D-backs can’t solve Mets’ Harvey in MLB debut

PHOENIX — The Diamondbacks understood that Mets rookie right-hander Matt Harvey had a quality repertoire, but there was a matching belief that Harvey might bring a case of butterflies into his major league debut Thursday. The stuff was all that showed up.

Harvey set a modern major league record by striking out 11 and getting two hits in his debut, using a 98 mph fastball and an assortment of secondary stuff to hold off the D-backs and give the Mets a 3-1 win at Chase Field. The D-backs, who lost their second straight, had only three hits in 5 1/3 scoreless innings off Harvey, who got 11 of his 16 outs by strikeout.

“You hear you are facing a guy in his major league debut, you are kind of licking your chops a little bit,” D-backs left fielder Jason Kubel said.

“Hoping he would be a little amped in spots and leave balls over the plate, but he just didn’t do that. You kind of think it would be kind of hard for him, too” facing a team for the first time, “but it didn’t look like it. He’s got some good stuff.

“It would be a little tough if he’s got that kind of stuff and you haven’t seen it before. Hats off to him.”

The D-backs had their chance at Harvey much earlier — in the 2010 draft. Harvey was the seventh overall pick, going one slot after the D-backs selected Barret Loux with the No. 6 pick, but that did not work out. The D-backs’ post-draft physical exam on Loux revealed what they believed were arm issues, and they backed away after first offering a $2 million bonus, slightly under the slot valuation. Harvey and the Mets agreed to a $2.525 bonus.

If the D-backs knew then what they know now …

Harvey struck out eight of the first 14 batters he faced, most on high-90s fastballs. But he also used a hard-breaking slider against both righties and lefties and mixed in a curveball and a changeup.

The D-backs threatened twice, putting runners on first and second in the third inning and then against in the sixth, when Harvey walked two of the three batters he faced and was removed after throwing 106 pitches.

Justin Upton’s sacrifice fly in the eighth ended the Mets’ shutout, and the D-backs were poised for their third come-from-behind victory of the homestand when Ryan Wheeler worked new Mets closer Bobby Parnell for a nine-pitch walk to open the ninth. Aaron Hill then walked with two outs, but Parnell stuck out Kubel looking, one of the D-backs’ 16 strikeouts.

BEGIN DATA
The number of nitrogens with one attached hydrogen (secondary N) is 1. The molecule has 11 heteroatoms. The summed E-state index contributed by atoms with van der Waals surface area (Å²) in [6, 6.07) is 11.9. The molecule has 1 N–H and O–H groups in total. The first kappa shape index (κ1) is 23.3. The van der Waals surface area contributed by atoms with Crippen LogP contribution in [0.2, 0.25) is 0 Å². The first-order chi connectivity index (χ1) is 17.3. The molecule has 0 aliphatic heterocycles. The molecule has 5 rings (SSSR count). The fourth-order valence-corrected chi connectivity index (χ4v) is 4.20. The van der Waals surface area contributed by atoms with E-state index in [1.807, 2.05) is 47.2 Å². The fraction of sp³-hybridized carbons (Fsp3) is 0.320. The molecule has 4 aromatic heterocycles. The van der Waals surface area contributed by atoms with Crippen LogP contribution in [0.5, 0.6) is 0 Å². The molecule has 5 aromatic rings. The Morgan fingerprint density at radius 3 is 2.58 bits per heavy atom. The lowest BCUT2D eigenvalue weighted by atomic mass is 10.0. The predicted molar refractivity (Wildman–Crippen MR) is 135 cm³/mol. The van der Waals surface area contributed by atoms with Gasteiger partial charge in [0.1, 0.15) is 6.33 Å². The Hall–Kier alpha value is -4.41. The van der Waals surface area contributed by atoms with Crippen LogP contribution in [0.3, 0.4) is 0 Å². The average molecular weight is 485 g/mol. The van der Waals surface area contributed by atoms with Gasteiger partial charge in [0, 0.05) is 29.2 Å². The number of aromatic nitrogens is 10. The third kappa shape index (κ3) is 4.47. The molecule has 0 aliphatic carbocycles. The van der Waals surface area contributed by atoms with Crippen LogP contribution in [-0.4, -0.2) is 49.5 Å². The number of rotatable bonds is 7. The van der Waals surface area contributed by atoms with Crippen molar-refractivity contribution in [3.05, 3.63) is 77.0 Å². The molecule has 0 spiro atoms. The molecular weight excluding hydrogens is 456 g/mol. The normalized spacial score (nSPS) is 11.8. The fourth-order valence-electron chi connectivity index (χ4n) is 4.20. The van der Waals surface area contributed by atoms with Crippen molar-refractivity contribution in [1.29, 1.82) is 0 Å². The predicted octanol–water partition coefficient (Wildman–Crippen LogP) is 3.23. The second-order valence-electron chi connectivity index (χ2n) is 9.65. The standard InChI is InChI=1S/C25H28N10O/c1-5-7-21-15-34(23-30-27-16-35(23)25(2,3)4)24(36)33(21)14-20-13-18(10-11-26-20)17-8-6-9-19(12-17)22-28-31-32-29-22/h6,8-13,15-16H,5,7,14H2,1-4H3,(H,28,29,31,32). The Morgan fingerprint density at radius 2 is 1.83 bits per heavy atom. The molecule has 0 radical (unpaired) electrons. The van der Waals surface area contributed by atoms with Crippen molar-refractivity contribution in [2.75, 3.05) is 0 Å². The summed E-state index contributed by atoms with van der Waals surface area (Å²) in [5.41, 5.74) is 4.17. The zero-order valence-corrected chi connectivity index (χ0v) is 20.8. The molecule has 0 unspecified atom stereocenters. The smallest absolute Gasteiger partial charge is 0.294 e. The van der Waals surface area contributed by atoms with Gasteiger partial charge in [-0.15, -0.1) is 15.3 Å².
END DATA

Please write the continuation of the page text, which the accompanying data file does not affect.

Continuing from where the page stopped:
Wheeler was the only player who had faced Harvey previously, hitting against him in the Class AAA All-Star Game on July 11 while still with Reno. Wheeler’s Pacific Coast League team won the game, but Harvey pitched two shutout innings, allowing one baserunner when he hit D-backs prospect Jake Elmore with a pitch.

“I don’t know if he was throwing 98 (mph) then. He was probably hyped on some adrenaline today. He gave us his best,” Wheeler said.

“We knew he had a hard slider. I’d seen one changeup in the All-Star Game, and it wasn’t good. And today, his changeup seemed to be on. I wouldn’t say it’s a sneaky 98 (mph). I don’t know if there is a sneaky 98. You were seeing it, but it was getting there quick.”

Wade Miley entered the game with seven victories at Chase Field, tied with San Francisco’s Madison Bumgarner, Pittsburgh’s A.J. Burnett and Cincinnati’s Johnny Cueto for the most home victories in the NL.

Miley did not have his best command, however, and paid the price when he fell behind hitters. He gave up hits to three of the first four Mets, with Scott Hairston’s double to the fence in right-center driving in the first two. Miley had only one 1-2-3 inning before leaving in the top of the sixth after throwing 107 pitches.

“You have to try to minimize the damage, and for the most part I was able to do that,” said Miley, who gave up another run on a sacrifice fly in the fourth. “Just didn’t have good stuff tonight. Kind of battled a bit. It’s tough to have success when you are behind in the counts.”

While Miley (11-6) did not have his usual success at home, Harvey said he saw his coming. He also broke the Mets’ franchise record — previously held by Tom Seaver and Bill Denehy — for strikeouts a debut. They each had eight.

“When I was warming up, I looked around and kind of took everything in. At that moment, I really did believe that I was meant to pitch in the big leagues. It was everything I could have imagined,” Harvey said.

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